False. Teens actually need 9 to 9.5 hours of sleep a night yet most teens barely get 7 or 8! A lack of sleep seriously impacts our mood and our ability to think and learn! We are more cranky and frustrated plus it’s harder to pay attention in school. You will feel better if you get more sleep, so try to make getting enough sleep a priority!
2) Exercising before bed is a good way to unwind and improves your quality of sleep.
False. Exercising 2 to 4 hours before bed will actually interfere with your sleep cycles and make it harder to sleep. Fortunately, exercise in general is actually good for sleeping. Just make sure it’s well before bedtime. Aim for 30 minutes a day of activity (such as fast walking, dancing, biking, playing sports, or active games on your Wii, Xbox, or other game console). Exercise increases endorphins, which are our bodies’ natural feel-good chemicals. So get moving (just not too close to bedtime)!
3) If you are having difficulties sleeping in the middle of the night, get out of bed and do something.
True. Although it might seem strange, the best way to fall asleep if you are having difficulty sleeping is to get up and do something boring (like reading a part of the newspaper that doesn’t really interest you) or relaxing (like listening to relaxing music). Try going back to bed after 15 or 20 minutes or when you start feeling sleepy. You may have to repeat this a few times some nights. Lying in bed worrying will just make it harder to fall asleep, so come up with some of your own ideas for boring or relaxing activities that you can do instead.
4) The weekends are a good time to catch up on some ZZZs – sleep in as much as you can on Saturday and Sundays.
False. Although trying to catch up on missed sleep on weekends and holidays seems like a good idea, your body actually prefers a regular sleep cycle. You will sleep better overall if you try to go to bed and wake up at the same time each day (give or take an hour) – even on weekends.
5) Pot relaxes you, so it is good for treating anxiety.
False. If you are a person who tends to be anxious, doing drugs is a bad idea. Although you’ve been told not to do drugs before, if you’re anxious there are some especially good reasons not to. Many drugs (including marijuana) can physiologically make anxiety worse in the short term or long term. It can also bring on panic attacks in teens who might be prone to anxiety.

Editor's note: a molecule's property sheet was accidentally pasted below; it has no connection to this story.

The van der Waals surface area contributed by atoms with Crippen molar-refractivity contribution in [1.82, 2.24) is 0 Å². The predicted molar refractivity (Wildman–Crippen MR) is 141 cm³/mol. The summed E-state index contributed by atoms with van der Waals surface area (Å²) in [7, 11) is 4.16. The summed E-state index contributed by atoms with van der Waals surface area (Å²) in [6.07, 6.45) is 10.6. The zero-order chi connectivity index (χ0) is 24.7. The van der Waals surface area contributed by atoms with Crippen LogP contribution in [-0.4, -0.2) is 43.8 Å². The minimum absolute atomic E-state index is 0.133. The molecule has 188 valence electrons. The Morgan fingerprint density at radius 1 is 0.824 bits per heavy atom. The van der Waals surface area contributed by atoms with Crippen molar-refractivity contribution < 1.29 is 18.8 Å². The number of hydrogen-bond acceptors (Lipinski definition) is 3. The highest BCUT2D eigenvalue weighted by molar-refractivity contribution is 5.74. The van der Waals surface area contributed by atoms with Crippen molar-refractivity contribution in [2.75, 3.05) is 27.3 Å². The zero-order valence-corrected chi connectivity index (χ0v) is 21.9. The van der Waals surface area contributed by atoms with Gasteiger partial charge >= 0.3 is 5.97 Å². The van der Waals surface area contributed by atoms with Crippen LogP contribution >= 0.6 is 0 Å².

6) Caffeine helps you be productive and get more out of your day. It can wake you up when you are stressed and tired and keep you going.
False. Caffeine can actually increase anxiety and interfere with sleep cycles. Having too much caffeine will eventually catch up to you in a bad way. Watch out for hidden sources of caffeine, such as soft drinks like Mountain Dew, chocolate, and chai lattes.
7) Drinking alcohol can be a good way to relax before a party.
False. In very small amounts alcohol may be somewhat relaxing and decrease anxiety, but it is actually a depressant. This means alcohol slows down the central nervous system. It can change your ability to perceive the world around you accurately and can actually change your emotions.
Drinking to decrease anxiety prevents you from conquering your fear. If you never allow yourself to experience both anxiety and success in conquering it without alcohol, then drinking will just keep the negative cycle going. The next time you are in the same situation you will feel even more anxious, especially if you’ve been depending on alcohol to give you courage and confidence. You might also really regret some of the things you do or say when you’ve been drinking, which can give you even more worries and anxiety.
8) Exercise is not that important until you are middle aged and your metabolism gets slower and you begin to gain weight!
False. The current recommendation is that teens get 60 minutes of moderate to vigorous exercise per day. Although it might not seem necessary now, exercise has benefits both now and in the future. Exercise releases endorphins – chemicals that make you feel calmer and more relaxed, and lift your mood. So find an exercise you enjoy and get moving!
9) Smoking can make you feel more alert.
True. Cigarettes contain the drug nicotine, which can act as both a stimulant and a depressant. At first, it will make you feel more alert. However, after awhile it makes you feel more depressed and tired, which is why you crave lighting up again. So add your mental health to the reasons to quit smoking!
10) It’s possible to develop an addiction to video games or the Internet.
True. Internet and gaming addictions is a growing problem, and teens with anxiety and other mental health problems may be particularly at risk. In fact, teens with psychiatric disorders spend almost 7 hours a day in front of screens. Teens with Internet or gaming addictions have been found to have more family problems, school and learning problems, more emotional problems, and more problems with their peers.
Do any of the following statements describe you?
You have tried to cut down on the amount of time you are online and are unable to.
You feel anxious or irritable when you can’t be online.
You feel like you are losing control of your gaming.
You neglect important things in your life because of your online use.
You feel like your Internet use is getting in the way of important things and relationships in your life.
If you think you may have an addiction and need help, talk to a trusted adult or school counsellor.